Editor’s note: For Hawaii’s Aug. 13 Primary Election, Civil Beat asked candidates to answer some questions about where they stand on various issues and what their priorities will be if elected.
The following came from Julia Allen, Republican candidate for state House District 21, which includes Wilhelmina Rise, Maunalani Heights, Kaimuki and St. Louis Heights. The other Republican candidate is Joelle Seashell.
Go to Civil Beat’s Election Guide for general information, and check out other candidates on the Primary Election Ballot.
1. What is the biggest issue facing your district, and what would you do about it?
My district is an older community with many retired residents living on a fixed income who are harmed by the steady increase in the cost-of-living and can’t afford increases in utility charges, food and medical care.
I would address this by adjusting income tax brackets and by exempting food and medical expenses from general excise tax.
2. Many people have talked about diversifying the local economy for many years now, and yet Hawaii is still heavily reliant on tourism. What, if anything, should be done differently about tourism and the economy?
We need to make Hawaii business-friendly by reducing taxes and regulations that hamper investment and business development.
Regarding what should be done differently about tourism and the economy, we need to upgrade our infrastructure in Waikiki to be more competitive with other desirable destinations. We need to make the most of a worldwide demand for our value for vacation and business travelers.
3. An estimated 60% of Hawaii residents are struggling to get by, a problem that reaches far beyond low income and into the middle class, which is disappearing. What ideas do you have to help the middle class and working families who are finding it hard to continue to live here?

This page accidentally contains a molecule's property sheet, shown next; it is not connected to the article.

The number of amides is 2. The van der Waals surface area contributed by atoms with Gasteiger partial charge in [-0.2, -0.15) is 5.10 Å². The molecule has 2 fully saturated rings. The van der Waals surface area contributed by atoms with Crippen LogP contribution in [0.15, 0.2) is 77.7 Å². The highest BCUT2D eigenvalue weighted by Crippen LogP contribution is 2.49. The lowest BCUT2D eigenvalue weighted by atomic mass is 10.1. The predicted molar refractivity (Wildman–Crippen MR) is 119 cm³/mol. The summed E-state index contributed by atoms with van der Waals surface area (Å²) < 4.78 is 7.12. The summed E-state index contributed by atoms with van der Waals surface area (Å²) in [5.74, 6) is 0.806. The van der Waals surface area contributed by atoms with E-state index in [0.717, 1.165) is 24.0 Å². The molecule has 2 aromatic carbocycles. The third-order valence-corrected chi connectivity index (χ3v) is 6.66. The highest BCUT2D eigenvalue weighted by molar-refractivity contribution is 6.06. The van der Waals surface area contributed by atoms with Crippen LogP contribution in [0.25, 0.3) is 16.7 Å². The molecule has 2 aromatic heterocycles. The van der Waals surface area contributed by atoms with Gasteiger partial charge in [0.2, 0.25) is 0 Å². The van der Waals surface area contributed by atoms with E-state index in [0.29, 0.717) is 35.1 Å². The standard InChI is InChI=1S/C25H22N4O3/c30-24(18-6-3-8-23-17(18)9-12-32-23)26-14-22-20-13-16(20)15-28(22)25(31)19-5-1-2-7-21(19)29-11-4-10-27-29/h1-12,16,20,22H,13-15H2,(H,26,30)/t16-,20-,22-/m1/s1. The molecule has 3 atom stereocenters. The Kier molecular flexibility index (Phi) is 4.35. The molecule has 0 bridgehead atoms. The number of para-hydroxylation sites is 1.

We have a high cost of living in large part because of the cost of housing, taxation, government spending and overbearing regulations.
I support reforming the Land Use Commission to reduce regulations so that building new homes can be affordable. I would drop the general excise tax from food, medicine and medical supplies.
4. Hawaii has the most lopsided Legislature in the country, with only one Republican in the Senate and only four in the House. How would you ensure there is an open exchange of ideas, transparency and accountability for decisions? What do you see as the consequences of one-party control, and how would you address that?
It only takes one person to stand up and speak the truth and the truth is always compelling. When decisions are made behind closed doors, there can be no transparency.
I believe we, as a society, need to refocus on moral character and vote for people we know to be trustworthy. The result of having an overwhelming majority party is that we lack transparency and competition as a check on its power.
5. Hawaii is the only Western state without a statewide citizens initiative process. Do you support such a process?